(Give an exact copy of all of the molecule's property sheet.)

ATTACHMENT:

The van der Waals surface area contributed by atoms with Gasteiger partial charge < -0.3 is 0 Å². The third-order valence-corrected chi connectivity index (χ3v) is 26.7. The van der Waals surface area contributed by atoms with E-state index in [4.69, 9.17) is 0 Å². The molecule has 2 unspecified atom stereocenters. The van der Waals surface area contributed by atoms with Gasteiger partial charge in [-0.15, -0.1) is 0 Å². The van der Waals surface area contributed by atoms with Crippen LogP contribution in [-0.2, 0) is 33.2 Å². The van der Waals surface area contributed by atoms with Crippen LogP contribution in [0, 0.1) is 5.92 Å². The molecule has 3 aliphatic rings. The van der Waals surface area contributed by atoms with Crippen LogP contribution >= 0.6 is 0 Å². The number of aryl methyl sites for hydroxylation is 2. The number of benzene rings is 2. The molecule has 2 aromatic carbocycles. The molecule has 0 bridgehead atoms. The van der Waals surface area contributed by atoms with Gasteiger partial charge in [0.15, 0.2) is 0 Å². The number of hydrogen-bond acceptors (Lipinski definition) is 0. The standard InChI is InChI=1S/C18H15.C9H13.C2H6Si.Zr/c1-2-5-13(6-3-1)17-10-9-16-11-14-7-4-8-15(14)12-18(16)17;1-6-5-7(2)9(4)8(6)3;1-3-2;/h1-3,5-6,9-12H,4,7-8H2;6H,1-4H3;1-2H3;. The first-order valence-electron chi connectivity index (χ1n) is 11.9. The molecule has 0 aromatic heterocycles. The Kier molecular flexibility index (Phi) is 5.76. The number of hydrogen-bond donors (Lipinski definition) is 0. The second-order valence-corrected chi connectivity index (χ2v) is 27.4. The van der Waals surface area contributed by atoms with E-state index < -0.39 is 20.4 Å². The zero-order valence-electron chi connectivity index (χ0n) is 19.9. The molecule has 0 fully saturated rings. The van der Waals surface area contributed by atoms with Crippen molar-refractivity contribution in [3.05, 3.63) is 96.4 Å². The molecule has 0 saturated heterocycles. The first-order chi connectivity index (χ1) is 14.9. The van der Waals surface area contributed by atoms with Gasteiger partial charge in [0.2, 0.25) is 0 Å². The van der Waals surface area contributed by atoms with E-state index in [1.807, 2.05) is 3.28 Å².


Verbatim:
The van der Waals surface area contributed by atoms with Gasteiger partial charge < -0.3 is 0 Å². The third-order valence-corrected chi connectivity index (χ3v) is 26.7. The van der Waals surface area contributed by atoms with E-state index in [4.69, 9.17) is 0 Å². The molecule has 2 unspecified atom stereocenters. The van der Waals surface area contributed by atoms with Gasteiger partial charge in [-0.15, -0.1) is 0 Å². The van der Waals surface area contributed by atoms with Crippen LogP contribution in [-0.2, 0) is 33.2 Å². The van der Waals surface area contributed by atoms with Crippen LogP contribution in [0, 0.1) is 5.92 Å². The molecule has 3 aliphatic rings. The van der Waals surface area contributed by atoms with Crippen LogP contribution >= 0.6 is 0 Å². The number of aryl methyl sites for hydroxylation is 2. The number of benzene rings is 2. The molecule has 2 aromatic carbocycles. The molecule has 0 bridgehead atoms. The van der Waals surface area contributed by atoms with Gasteiger partial charge in [0.15, 0.2) is 0 Å². The number of hydrogen-bond acceptors (Lipinski definition) is 0. The standard InChI is InChI=1S/C18H15.C9H13.C2H6Si.Zr/c1-2-5-13(6-3-1)17-10-9-16-11-14-7-4-8-15(14)12-18(16)17;1-6-5-7(2)9(4)8(6)3;1-3-2;/h1-3,5-6,9-12H,4,7-8H2;6H,1-4H3;1-2H3;. The first-order valence-electron chi connectivity index (χ1n) is 11.9. The molecule has 0 aromatic heterocycles. The Kier molecular flexibility index (Phi) is 5.76. The number of hydrogen-bond donors (Lipinski definition) is 0. The second-order valence-corrected chi connectivity index (χ2v) is 27.4. The van der Waals surface area contributed by atoms with E-state index < -0.39 is 20.4 Å². The zero-order valence-electron chi connectivity index (χ0n) is 19.9. The molecule has 0 fully saturated rings. The van der Waals surface area contributed by atoms with Crippen molar-refractivity contribution in [3.05, 3.63) is 96.4 Å². The molecule has 0 saturated heterocycles. The first-order chi connectivity index (χ1) is 14.9. The van der Waals surface area contributed by atoms with Gasteiger partial charge in [0.2, 0.25) is 0 Å². The van der Waals surface area contributed by atoms with E-state index in [1.807, 2.05) is 3.28 Å².